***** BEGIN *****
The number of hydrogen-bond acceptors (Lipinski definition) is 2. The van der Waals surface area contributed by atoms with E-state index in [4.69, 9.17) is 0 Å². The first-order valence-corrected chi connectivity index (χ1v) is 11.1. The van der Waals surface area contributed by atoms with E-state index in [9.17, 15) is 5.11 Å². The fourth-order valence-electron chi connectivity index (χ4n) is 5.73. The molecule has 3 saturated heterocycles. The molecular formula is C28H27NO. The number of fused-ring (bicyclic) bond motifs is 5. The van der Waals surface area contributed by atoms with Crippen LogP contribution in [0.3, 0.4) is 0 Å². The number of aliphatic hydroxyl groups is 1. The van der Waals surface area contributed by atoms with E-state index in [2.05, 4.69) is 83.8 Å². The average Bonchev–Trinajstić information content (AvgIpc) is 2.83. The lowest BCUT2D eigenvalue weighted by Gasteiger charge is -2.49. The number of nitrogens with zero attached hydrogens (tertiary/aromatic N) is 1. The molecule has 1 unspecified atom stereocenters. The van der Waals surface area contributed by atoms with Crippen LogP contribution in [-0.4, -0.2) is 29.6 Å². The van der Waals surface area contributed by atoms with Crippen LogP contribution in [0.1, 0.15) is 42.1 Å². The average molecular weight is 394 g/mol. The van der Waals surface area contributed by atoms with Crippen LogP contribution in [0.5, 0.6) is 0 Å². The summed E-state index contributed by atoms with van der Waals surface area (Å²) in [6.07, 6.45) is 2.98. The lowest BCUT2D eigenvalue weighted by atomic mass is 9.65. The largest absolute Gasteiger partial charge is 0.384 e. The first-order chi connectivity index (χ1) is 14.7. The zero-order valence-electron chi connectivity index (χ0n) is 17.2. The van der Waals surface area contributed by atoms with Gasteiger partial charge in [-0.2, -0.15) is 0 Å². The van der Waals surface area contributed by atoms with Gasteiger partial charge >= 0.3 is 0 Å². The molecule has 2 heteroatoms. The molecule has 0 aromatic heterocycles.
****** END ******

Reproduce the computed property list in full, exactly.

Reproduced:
The number of hydrogen-bond acceptors (Lipinski definition) is 2. The van der Waals surface area contributed by atoms with E-state index in [4.69, 9.17) is 0 Å². The first-order valence-corrected chi connectivity index (χ1v) is 11.1. The van der Waals surface area contributed by atoms with E-state index in [9.17, 15) is 5.11 Å². The fourth-order valence-electron chi connectivity index (χ4n) is 5.73. The molecule has 3 saturated heterocycles. The molecular formula is C28H27NO. The number of fused-ring (bicyclic) bond motifs is 5. The van der Waals surface area contributed by atoms with Crippen LogP contribution in [0.3, 0.4) is 0 Å². The number of aliphatic hydroxyl groups is 1. The van der Waals surface area contributed by atoms with E-state index in [2.05, 4.69) is 83.8 Å². The average Bonchev–Trinajstić information content (AvgIpc) is 2.83. The lowest BCUT2D eigenvalue weighted by Gasteiger charge is -2.49. The number of nitrogens with zero attached hydrogens (tertiary/aromatic N) is 1. The molecule has 1 unspecified atom stereocenters. The van der Waals surface area contributed by atoms with Crippen LogP contribution in [-0.4, -0.2) is 29.6 Å². The van der Waals surface area contributed by atoms with Crippen LogP contribution in [0.1, 0.15) is 42.1 Å². The average molecular weight is 394 g/mol. The van der Waals surface area contributed by atoms with Crippen LogP contribution in [0.5, 0.6) is 0 Å². The summed E-state index contributed by atoms with van der Waals surface area (Å²) in [6.07, 6.45) is 2.98. The lowest BCUT2D eigenvalue weighted by atomic mass is 9.65. The largest absolute Gasteiger partial charge is 0.384 e. The first-order chi connectivity index (χ1) is 14.7. The zero-order valence-electron chi connectivity index (χ0n) is 17.2. The van der Waals surface area contributed by atoms with Gasteiger partial charge in [-0.2, -0.15) is 0 Å². The van der Waals surface area contributed by atoms with Gasteiger partial charge >= 0.3 is 0 Å². The molecule has 2 heteroatoms. The molecule has 0 aromatic heterocycles.